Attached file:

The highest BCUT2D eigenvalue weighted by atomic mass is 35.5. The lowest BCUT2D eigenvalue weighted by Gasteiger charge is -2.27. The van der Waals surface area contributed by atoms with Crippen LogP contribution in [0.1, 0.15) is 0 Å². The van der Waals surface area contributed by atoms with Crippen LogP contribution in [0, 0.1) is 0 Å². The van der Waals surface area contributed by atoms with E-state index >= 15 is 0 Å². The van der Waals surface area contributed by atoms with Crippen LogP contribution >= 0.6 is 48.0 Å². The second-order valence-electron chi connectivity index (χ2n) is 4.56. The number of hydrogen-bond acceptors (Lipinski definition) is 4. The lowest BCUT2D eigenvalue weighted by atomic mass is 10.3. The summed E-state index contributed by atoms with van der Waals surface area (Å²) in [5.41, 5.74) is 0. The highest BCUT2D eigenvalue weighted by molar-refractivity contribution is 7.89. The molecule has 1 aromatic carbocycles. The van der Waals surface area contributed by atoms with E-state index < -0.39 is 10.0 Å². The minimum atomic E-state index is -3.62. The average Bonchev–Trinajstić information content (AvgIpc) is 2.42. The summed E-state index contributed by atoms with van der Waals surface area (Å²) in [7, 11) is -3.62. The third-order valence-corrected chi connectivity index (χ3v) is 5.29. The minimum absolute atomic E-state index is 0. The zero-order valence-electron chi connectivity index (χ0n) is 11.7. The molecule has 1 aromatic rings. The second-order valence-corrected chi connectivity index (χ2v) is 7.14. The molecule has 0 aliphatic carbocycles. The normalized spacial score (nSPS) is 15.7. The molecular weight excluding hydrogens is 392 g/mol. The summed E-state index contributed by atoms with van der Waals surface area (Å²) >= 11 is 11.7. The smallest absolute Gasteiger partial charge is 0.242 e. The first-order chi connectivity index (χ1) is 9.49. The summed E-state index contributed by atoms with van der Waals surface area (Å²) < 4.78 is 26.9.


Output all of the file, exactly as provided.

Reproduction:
The highest BCUT2D eigenvalue weighted by atomic mass is 35.5. The lowest BCUT2D eigenvalue weighted by Gasteiger charge is -2.27. The van der Waals surface area contributed by atoms with Crippen LogP contribution in [0.1, 0.15) is 0 Å². The van der Waals surface area contributed by atoms with Crippen LogP contribution in [0, 0.1) is 0 Å². The van der Waals surface area contributed by atoms with E-state index >= 15 is 0 Å². The van der Waals surface area contributed by atoms with Crippen LogP contribution >= 0.6 is 48.0 Å². The second-order valence-electron chi connectivity index (χ2n) is 4.56. The number of hydrogen-bond acceptors (Lipinski definition) is 4. The lowest BCUT2D eigenvalue weighted by atomic mass is 10.3. The summed E-state index contributed by atoms with van der Waals surface area (Å²) in [5.41, 5.74) is 0. The highest BCUT2D eigenvalue weighted by molar-refractivity contribution is 7.89. The molecule has 1 aromatic carbocycles. The van der Waals surface area contributed by atoms with E-state index < -0.39 is 10.0 Å². The minimum atomic E-state index is -3.62. The average Bonchev–Trinajstić information content (AvgIpc) is 2.42. The summed E-state index contributed by atoms with van der Waals surface area (Å²) in [7, 11) is -3.62. The third-order valence-corrected chi connectivity index (χ3v) is 5.29. The minimum absolute atomic E-state index is 0. The zero-order valence-electron chi connectivity index (χ0n) is 11.7. The molecule has 1 aromatic rings. The second-order valence-corrected chi connectivity index (χ2v) is 7.14. The molecule has 0 aliphatic carbocycles. The normalized spacial score (nSPS) is 15.7. The molecular weight excluding hydrogens is 392 g/mol. The summed E-state index contributed by atoms with van der Waals surface area (Å²) >= 11 is 11.7. The smallest absolute Gasteiger partial charge is 0.242 e. The first-order chi connectivity index (χ1) is 9.49. The summed E-state index contributed by atoms with van der Waals surface area (Å²) < 4.78 is 26.9.